Our View: Big Tobacco hits another low with response to Black Lives Matter protests

From the editorial: "Continued unscrupulous behavior from Big Tobacco really shouldn't have been seen as unexpected during a flashpoint moment like the one last summer. But tobacco manufacturers actually may have inadvertently drawn more attention to their tactics and unsavory aims."

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For decades now, Big Tobacco has been called out and criticized, justifiably so, for targeting and preying on communities of color, low-income communities, and other vulnerable populations — even children — with products they knew were addictive and also knew were deadly.

“It really has been just appalling,” Adam Kintopf of the smoking-cessation group ClearWay Minnesota said in an interview last week, held virtually, with the News Tribune Editorial Board.

As appalling as it is, Big Tobacco doesn’t seem to be letting up. It seized on a new predatory opportunity last summer during the Black Lives Matter protests. The second-largest manufacturer of large machine-made cigars and the makers of Copenhagen, Skoal, and other snuffs were among tobacco companies that put out statements pledging solidarity with the calls for social justice. They offered millions to Black-owned businesses and job-training efforts in impoverished areas.

To those who’ve long paid attention to Big Tobacco’s devious tactics, the gestures of seeming goodwill and generosity actually came off as hollow, self-serving, manipulative, and even offensive.

“It’s just so — the word I want to use is it hurts, because it’s targeting us yet again and in just the worst way possible,” LaTrisha Vetaw of Minneapolis, a statewide leader for Minnesotans for a Smoke-Free Generation and the Menthol Commission, said in a telephone interview with the News Tribune Opinion page as a followup to the Editorial Board meeting.


“It’s deceptive,” she said. “People think, ‘Someone is nice enough to give money; they must care,’ when it’s actually the opposite of that. They’re giving money so they can make way more money.”

Pat McKone, director of the American Lung Association in Duluth, said in a separate followup telephone interview: “Any time you take money from a sponsor there is some expectation that there is a loyalty, that you won’t join a coalition against them. It buys silence, is what it does. … That’s a strategy that they use.”

And long have used.

After generations of tobacco advertising featuring traditional American Indian imagery and the association of sacred tobacco use with commercial tobacco products, is it any wonder “the smoking rates in (Indigenous) communities are the highest of any demographic group in Minnesota at about 59%, compared to 14% in the general population,” as Kintopf pointed out? “And they’re continuing to reach out to those communities,” he said.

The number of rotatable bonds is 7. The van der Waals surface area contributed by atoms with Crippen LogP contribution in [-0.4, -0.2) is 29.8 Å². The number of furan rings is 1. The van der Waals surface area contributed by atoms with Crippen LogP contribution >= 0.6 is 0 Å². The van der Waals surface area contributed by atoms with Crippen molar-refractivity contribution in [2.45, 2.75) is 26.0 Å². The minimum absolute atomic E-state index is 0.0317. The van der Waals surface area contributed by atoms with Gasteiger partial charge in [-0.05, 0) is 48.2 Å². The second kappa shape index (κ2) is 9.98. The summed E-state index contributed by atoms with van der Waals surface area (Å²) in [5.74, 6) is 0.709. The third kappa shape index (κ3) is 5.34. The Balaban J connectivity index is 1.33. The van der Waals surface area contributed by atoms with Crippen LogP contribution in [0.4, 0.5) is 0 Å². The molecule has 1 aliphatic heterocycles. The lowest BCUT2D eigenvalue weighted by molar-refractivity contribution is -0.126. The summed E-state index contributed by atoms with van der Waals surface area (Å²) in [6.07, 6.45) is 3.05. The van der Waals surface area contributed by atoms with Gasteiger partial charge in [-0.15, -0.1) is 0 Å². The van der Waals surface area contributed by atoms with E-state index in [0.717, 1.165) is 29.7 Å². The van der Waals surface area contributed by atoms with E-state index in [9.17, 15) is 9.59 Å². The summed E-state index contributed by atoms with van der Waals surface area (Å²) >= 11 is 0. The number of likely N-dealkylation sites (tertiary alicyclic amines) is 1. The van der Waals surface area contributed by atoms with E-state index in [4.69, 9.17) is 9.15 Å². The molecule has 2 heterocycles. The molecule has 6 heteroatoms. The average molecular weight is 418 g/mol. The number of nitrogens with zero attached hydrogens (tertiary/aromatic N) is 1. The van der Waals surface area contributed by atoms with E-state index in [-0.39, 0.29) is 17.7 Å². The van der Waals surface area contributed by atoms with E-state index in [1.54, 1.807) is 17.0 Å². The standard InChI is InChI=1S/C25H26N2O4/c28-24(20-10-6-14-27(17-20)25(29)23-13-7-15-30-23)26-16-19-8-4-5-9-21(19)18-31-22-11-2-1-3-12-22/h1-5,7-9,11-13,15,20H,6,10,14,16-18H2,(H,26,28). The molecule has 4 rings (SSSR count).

In much the same way, decades of marketing menthol cigarettes to African-Americans in urban settings have contributed to African-American adults having the highest percentage of menthol-cigarette use compared to other racial and ethnic groups. African-Americans are also more likely to die from smoking-related diseases than white people, according to the Centers for Disease Control and Prevention.

And, of course, the use of cartoon characters in tobacco advertising, fruit-flavored tobacco products, and brightly colored and candy-like tobacco packaging has helped lead to our current “youth-tobacco epidemic,” as ClearWay’s Laura Smith stated it to Editorial Board members.

So, continued unscrupulous behavior from Big Tobacco really shouldn't have been seen as unexpected during a flashpoint moment like the one last summer. But tobacco manufacturers actually may have inadvertently drawn more attention to their tactics and unsavory aims. Anti-tobacco activists are poised to pounce.

“The evidence shows that we’ve been targeted and preyed upon by Big Tobacco for many, many years. This is our year. I feel like this is our year more than any other,” Vetaw said. “I’m looking forward to this session (of the Minnesota Legislature) being even better because we now have lawmakers who are publicly speaking out and saying, ‘We need to make laws that support the Black community.’ … I’m excited about the times we’re living in right now because of all the support.”


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